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Bosko's Knight-Mare (1933)

5.2
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Ratings: 5.2/10 from 31 users  
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Bosko dreams of being a knight and coming to the rescue of his girlfriend.

Director:

(uncredited)
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Title: Bosko's Knight-Mare (1933)

Bosko's Knight-Mare (1933) on IMDb 5.2/10

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Cast

Uncredited cast:
Rochelle Hudson ...
Honey (voice) (uncredited)
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Storyline

Bosko, after reading a book about medieval knighthood, falls asleep and has a nightmare where Honey, his girlfriend, in the role of a princess, gets captured. Bosko finds the villain, and wakes up in the midst of fighting him and destroys his knight replica. Written by Russell Christiansen <russ@megsinet.net>

Plot Summary | Add Synopsis

Plot Keywords:

bosko | book | knight | nightmare | villain | See more »


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Details

Country:

Language:

Release Date:

8 June 1933 (USA)  »

Company Credits

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Technical Specs

Sound Mix:

(Vitaphone)

Aspect Ratio:

1.37 : 1
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Did You Know?

Soundtracks

Let's Put Out the Lights (and Go to Sleep)
Music by Herman Hupfeld
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Frequently Asked Questions

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User Reviews

 
The parts are better than the sum, but there are some nice bits here
8 October 2006 | by (Tucson AZ) – See all my reviews

This short is worth watching for some nice parts, though the cartoon as a whole is just okay, for reasons I will go into below. Consider this a spoiler warning:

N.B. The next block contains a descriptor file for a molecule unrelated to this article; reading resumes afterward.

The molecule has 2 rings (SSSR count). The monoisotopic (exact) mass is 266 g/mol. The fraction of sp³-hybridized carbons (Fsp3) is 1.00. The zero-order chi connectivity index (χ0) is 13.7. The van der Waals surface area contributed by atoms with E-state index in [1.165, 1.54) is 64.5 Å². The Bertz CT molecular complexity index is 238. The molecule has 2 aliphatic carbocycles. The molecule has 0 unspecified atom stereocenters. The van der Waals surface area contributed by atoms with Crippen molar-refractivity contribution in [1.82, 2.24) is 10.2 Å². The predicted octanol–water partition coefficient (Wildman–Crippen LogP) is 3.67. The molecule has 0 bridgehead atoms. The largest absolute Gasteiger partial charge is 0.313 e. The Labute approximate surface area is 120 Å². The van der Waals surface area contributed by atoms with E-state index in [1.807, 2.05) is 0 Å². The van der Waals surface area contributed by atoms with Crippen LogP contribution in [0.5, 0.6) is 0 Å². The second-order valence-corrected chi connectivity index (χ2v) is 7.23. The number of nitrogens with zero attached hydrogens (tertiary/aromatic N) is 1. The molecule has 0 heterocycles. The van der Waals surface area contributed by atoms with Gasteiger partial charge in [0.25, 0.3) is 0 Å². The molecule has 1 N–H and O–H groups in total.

The beginning basically makes it fairly clear that much of what follows is a dream sequence, as Bosko is in a rocking chair reading tales of yore about when knighthood was in flower and then falls asleep to a song on the radio and we see him in armor (armor which turns out to have more personality and energy than Bosko himself does) coming up to King Arthur's castle. There's a nice bit that may or may not be an allusion to Joe E. Brown (big mouth and all) and Bosko does a riff on Cab Calloway when greeting the Knights of the Round Table, who include, interestingly enough, caricatures of the Four Marx Brothers! There's a song, of course, and Bosko tap dances (along with several suits of armor) and this allows for some very good bits.

The short may have been better had they stuck to this "plot", but they chose instead to have the requisite bad guy fancy Honey and make off with her (why so many bad guys try to do this is a mystery, as Honey's "appeal" is on a par with Olive Oyl's) which sets up the chase and action sequences, the best part of which is Bosko's armor, with two wonderful gags I won't spoil here.

The fight to rescue Honey doesn't go well for Bosko, who is fortunate that it's all been a dream. The real ending has Bosko destroy a suit of armor, sing a few lines of a song, jump into bed, pull the sheets up and the bed lifts back up into the wall, where the audience sees a chamberpot which was under the bed.

I hope this makes it onto a future Looney Tunes Golden Collection, as there aren't too many shorts which feature caricatures of the Four Marx Brothers. Well worth watching.


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